If the first message is other than the no-mail message, the script reads the header for each message and places it sequentially in the message headers field on the headers card. The message headers begin with the third line of output from the mailx program, so the script reads and discards the second line of output from the mailx program. After the final message is read, the global HyperTalk variable linecount is set to the total number of messages. The final message header is identified by checking to see if the last fgetsxfcn call returned no data, indicating a timeout.

Figure 1 shows the headers card of the UNIX Mail Reader example.

[IMAGE 064-078_Morley_html2.GIF]

Figure 1Headers Card With Sample Mail Headers

When the user clicks the Home button, the UNIX Mail Reader stack exits and the following script associated with the headers card executes:

on closeStack
    global global_handle
    if global_handle is not empty then
        answer "Update Message Queue?" with "Yes" or "No"
        if It is "No" then
            put writexfcn(global_handle,("x" & lineFeed))
                into writecount
            play "empty trash (flush)"
            put writexfcn(global_handle,("q" & lineFeed))
                into writecount
        end if
        put cleanupxfcn(global_handle) into status
        put empty into global_handle
    end if
    put empty into cd field one
    play "bye.sound"
end closeStack

This script asks if the user wants to update the message queue, which permanently deletes any messages marked for deletion. Depending on the user's response, the script sends either the exit command (indicated by the letterx) or the quit command (indicated by the letterq) to the mailx program to terminate the session. The commands are sent to the mailx program by writing to the communication pipe with the XFCN writexfcn. The special character lineFeed is appended to the command to simulate the user pressing the Return key.

The script then calls cleanupxfcn to perform the termination processing. This is safe now, since the mailx program will be terminating as a result of the exit or quit command just sent.

When the user clicks one of the message headers displayed in the first card of the stack, the following script is executed to display the selected message in the second card of the stack. Figure 2 shows a message card with a sample message.

on mouseUp
    global global_handle, linecount, vline
    put (item 2 of the clickLoc) + (the scroll of cd field one)
        into vline
    divide vline by the textHeight of cd field one
    put trunc(vline+.6) into vline
    if vline <= linecount then
        select line vline of cd field one
        if the textStyle of the selectedLine is italic then
            beep 1
            put writexfcn(global_handle,(vline & lineFeed))
                into writecount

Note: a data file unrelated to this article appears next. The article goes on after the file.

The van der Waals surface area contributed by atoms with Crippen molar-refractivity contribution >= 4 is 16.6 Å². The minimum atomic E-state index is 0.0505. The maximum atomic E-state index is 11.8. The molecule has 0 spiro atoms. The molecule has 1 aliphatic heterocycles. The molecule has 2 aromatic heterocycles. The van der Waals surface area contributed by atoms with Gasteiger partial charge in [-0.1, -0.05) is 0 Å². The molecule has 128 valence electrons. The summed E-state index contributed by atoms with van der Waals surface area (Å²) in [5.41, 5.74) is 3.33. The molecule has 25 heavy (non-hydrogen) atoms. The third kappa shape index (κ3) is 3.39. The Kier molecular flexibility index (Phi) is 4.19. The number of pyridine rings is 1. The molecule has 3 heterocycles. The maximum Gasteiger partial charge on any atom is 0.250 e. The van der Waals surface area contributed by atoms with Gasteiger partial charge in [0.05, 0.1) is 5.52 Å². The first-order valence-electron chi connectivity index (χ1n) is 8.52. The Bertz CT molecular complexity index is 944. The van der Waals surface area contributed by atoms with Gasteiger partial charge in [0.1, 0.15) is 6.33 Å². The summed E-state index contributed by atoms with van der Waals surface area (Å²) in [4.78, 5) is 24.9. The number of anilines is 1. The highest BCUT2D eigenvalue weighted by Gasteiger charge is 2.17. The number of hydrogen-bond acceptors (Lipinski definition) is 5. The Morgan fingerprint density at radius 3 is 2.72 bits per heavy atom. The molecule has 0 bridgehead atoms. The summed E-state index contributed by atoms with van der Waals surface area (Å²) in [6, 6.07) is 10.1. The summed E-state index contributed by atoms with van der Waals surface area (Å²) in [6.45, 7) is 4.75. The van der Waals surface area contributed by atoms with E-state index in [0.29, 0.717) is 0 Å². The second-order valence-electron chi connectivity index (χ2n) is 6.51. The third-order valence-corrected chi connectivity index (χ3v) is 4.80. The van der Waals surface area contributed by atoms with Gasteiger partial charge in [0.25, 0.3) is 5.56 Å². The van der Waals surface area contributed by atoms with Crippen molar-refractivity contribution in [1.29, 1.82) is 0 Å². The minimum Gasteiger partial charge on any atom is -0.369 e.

play "ZoomUp"
            go to card 2
            put fgetfxfcn(global_handle,250) into cd field msgx
        end if
        beep 1
    end if
    select empty
end mouseUp

This script computes the line number of the selected message, checks to see that it's a valid message number, and then sends this value to the mailx program, causing that message to be displayed. The call to fgetfxfcn reads multiple lines of output into a field with one XFCN call. This is much faster than calling fgetsxfcn several times and inserting each line into the field. [IMAGE 064-078_Morley_html3.GIF]

Figure 2Message Card With a Sample Message

Users viewing the content of a message in the second card of the stack have the option of marking the message for deletion by clicking the Delete button. That causes the following script to be executed:

on mouseUp
    global global_handle, vline
    play "Cash Register"
    put writexfcn(global_handle,("d" & lineFeed))
        into writecount
    put empty into cd field msgx
    go to card 1
    select line vline of cd field one
    set textStyle of the selectedLine to italic
end mouseUp

This script sends the delete command (the letterd) to the mailx program, clears the message field on the second card, and then changes the text style of the header for that message to italic. This is an indication to the user that the message has been marked for deletion. The text style is checked in the selection script to prevent access to a deleted message.


I hope this article has given you some insight into the possible uses of programming Macintosh hybrid applications for A/UX, as well as some helpful techniques for doing this on your own. Although HyperCard was used to quickly implement the UNIX Mail Reader, the same techniques apply to using UNIX system calls from a Macintosh application written without HyperCard.

The A/UX Developer's Tools set of CD-ROM discs (APDA #B0596LL/A) contains more tools for dealing with both UNIX and Macintosh hybrid applications on A/UX. Developers interested in exploring this programming technique in depth may want to acquire that product to supplement the library and examples from this article.


There are a few things you should know in order to compile and link a Macintosh hybrid application:

  • Use the include file LibAUX.h to define the system calls and their prototypes (especially if you're using C++). For example:
    #include <LibAUX.h>